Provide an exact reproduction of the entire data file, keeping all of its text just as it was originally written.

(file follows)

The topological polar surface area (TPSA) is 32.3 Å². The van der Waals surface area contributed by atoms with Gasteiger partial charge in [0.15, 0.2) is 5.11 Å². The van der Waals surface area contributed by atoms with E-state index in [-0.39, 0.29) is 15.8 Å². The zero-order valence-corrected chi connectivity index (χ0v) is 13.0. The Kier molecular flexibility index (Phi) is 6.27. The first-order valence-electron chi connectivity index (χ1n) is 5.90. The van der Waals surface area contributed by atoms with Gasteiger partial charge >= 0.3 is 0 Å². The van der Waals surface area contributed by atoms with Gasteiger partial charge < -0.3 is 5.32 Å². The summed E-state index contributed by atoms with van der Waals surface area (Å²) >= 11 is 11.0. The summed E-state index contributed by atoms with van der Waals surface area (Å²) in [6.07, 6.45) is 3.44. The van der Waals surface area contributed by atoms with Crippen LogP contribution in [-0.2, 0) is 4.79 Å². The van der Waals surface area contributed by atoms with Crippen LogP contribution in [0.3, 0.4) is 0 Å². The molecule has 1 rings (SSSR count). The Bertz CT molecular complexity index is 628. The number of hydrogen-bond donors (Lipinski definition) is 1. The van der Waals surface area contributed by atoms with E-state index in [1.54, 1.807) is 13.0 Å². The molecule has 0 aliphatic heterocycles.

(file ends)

The topological polar surface area (TPSA) is 32.3 Å². The van der Waals surface area contributed by atoms with Gasteiger partial charge in [0.15, 0.2) is 5.11 Å². The van der Waals surface area contributed by atoms with E-state index in [-0.39, 0.29) is 15.8 Å². The zero-order valence-corrected chi connectivity index (χ0v) is 13.0. The Kier molecular flexibility index (Phi) is 6.27. The first-order valence-electron chi connectivity index (χ1n) is 5.90. The van der Waals surface area contributed by atoms with Gasteiger partial charge >= 0.3 is 0 Å². The van der Waals surface area contributed by atoms with Gasteiger partial charge < -0.3 is 5.32 Å². The summed E-state index contributed by atoms with van der Waals surface area (Å²) >= 11 is 11.0. The summed E-state index contributed by atoms with van der Waals surface area (Å²) in [6.07, 6.45) is 3.44. The van der Waals surface area contributed by atoms with Crippen LogP contribution in [-0.2, 0) is 4.79 Å². The van der Waals surface area contributed by atoms with Crippen LogP contribution in [0.3, 0.4) is 0 Å². The molecule has 1 rings (SSSR count). The Bertz CT molecular complexity index is 628. The number of hydrogen-bond donors (Lipinski definition) is 1. The van der Waals surface area contributed by atoms with E-state index in [1.54, 1.807) is 13.0 Å². The molecule has 0 aliphatic heterocycles.